Omidyar Network pulls out of India

Omidyar Network, backed by eBay founder Pierre Omidyar, is shutting down its India operations, two sources familiar with the matter told TechCrunch, in a stunning development for the impact venture firm that has backed over 120 startups in the South Asian market over the last 13 years.

TechCrunch couldn’t determine why Omidyar had decided to abruptly pull from the Indian market, a development that was shared with the local team Monday, a source familiar with the matter said, requesting anonymity as the matter is private.

The move comes a year after Omidyar Network and nine other NGOs came under the radar of India’s Central Bureau of Investigation, which serves similar roles as the FBI in the U.S., over alleged violation of the nation’s Foreign Contribution Regulation Act that oversees a firm’s ability to receive overseas donations. Thousands of civil society groups in India have had similar licenses canceled in the past nine years.

After the publication of this story, Omidyar Network said it took the decision after “several months of deliberation,” a claim that many insiders balked at. Omidyar Network India unveiled five new investments in India in just the last two months and its executives engaged in a public conference as recently as Monday. It’s also currently sponsoring at least one ongoing podcast series.

The firm didn’t respond to a request for comment Monday but confirmed the development after the publication of this story. It said its decision to pull out of the Indian marked was “heavily informed by the significant change in context and the growth in the economic landscape that the India-based team has experienced since first making investments there in 2010.”

It added: “Today, there is more Indian led philanthropic and venture capital than ever before, the country has a vibrant start-up sector, and several funds now have a middle and lower-middle income focus as part of their investment strategy. From its outset, the Omidyar Network India team identified these system shifts as critical to impact and worked diligently to help catalyze this change.”

The firm’s board and leadership team will assess over the next two months how to best manage the portfolio startups going forward, it said. The firm employed over three dozen people in India.

Omidyar Network “achieved our primary objective of catalysing impact,” in India, the firm said, adding that it will no longer be making any more investments in India.

A separate individual familiar with the situation said that the India team plans to attempt to reunite and raise money externally and start a new fund, but cautioned that it’s too early so the plans may change and deliberations may fail.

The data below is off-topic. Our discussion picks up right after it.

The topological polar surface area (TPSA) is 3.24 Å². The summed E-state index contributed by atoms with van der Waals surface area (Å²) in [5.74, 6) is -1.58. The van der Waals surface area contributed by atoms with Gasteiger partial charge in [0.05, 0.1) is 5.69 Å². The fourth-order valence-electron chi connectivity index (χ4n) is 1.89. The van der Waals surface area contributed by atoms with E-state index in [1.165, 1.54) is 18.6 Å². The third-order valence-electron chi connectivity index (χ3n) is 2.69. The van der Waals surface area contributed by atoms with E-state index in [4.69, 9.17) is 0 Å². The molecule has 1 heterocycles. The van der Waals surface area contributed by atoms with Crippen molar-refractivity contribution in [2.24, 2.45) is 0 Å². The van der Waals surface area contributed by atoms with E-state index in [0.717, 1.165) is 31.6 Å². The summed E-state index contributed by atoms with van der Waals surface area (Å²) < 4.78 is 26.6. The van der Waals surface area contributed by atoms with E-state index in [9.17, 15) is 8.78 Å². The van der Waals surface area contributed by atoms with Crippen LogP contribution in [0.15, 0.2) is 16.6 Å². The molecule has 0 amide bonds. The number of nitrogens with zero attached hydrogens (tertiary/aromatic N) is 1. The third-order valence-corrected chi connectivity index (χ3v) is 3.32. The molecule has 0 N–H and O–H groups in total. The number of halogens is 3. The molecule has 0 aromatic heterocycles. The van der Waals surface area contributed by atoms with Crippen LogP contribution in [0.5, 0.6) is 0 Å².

Slides from an Omidyar Network India’s presentation. Image Credits: Omidyar Network India (slide obtained by TechCrunch)

Omidyar Network backed startups in India that, at least on paper, were solving problems faced by half a billion people in the country. Its portfolio startups include 1mg, Bounce, Vedantu, Bijak, DealShare, Doubtnut, Entri, HealthKart, Indifi, M2P and Pratilipi.

As of July this year, Omidyar Network India had about $673 million of cumulative assets under management and its portfolio startups reached 735 million people, according to an investor presentation.

2023 has been a rough year for the Omidyar Network India team. Doubtnut, a startup which raised more than $50 million, sold for $10 million this month. And ZestMoney, once valued at nearly $450 million, also announced that it was shutting down. Both of them counted Omidyar Network India among their backers.

India has emerged as a key market for venture and private equity investors in the past decade as startups scale to serve the world’s most populous market. “India is the new China and the fastest growing major economy in the coming decade and beyond. We believe India offers the most attractive long-term investment appeal in our universe,” Baron Capital said in a quarterly report this year.

But it’s also true that many venture investors have struggled to make money in India.

Tiger Global’s Scott Shleifer said early this year on a call with Indian entrepreneurs that he believed that the South Asian market will deliver the highest equity returns globally in the future but admitted that the nation had historically delivered below average returns to the New York-headquartered giant.

“Returns on capital in India have sucked historically. If you look at the market-leading internet companies, whether it is Google, Facebook, Alibaba or Tencent, revenue for them got bigger than cost more than a decade ago. You had a great legacy of last 17-18 years of materially profitable internet companies. So returns on equity in the internet got really high and the returns for investors have been really high. But that did not happen in India,” he said.

Also breaking on TechCrunch: Tribe Capital eyes leading $75M-plus funding in India’s Shiprocket.

Atoms Lanka Solutions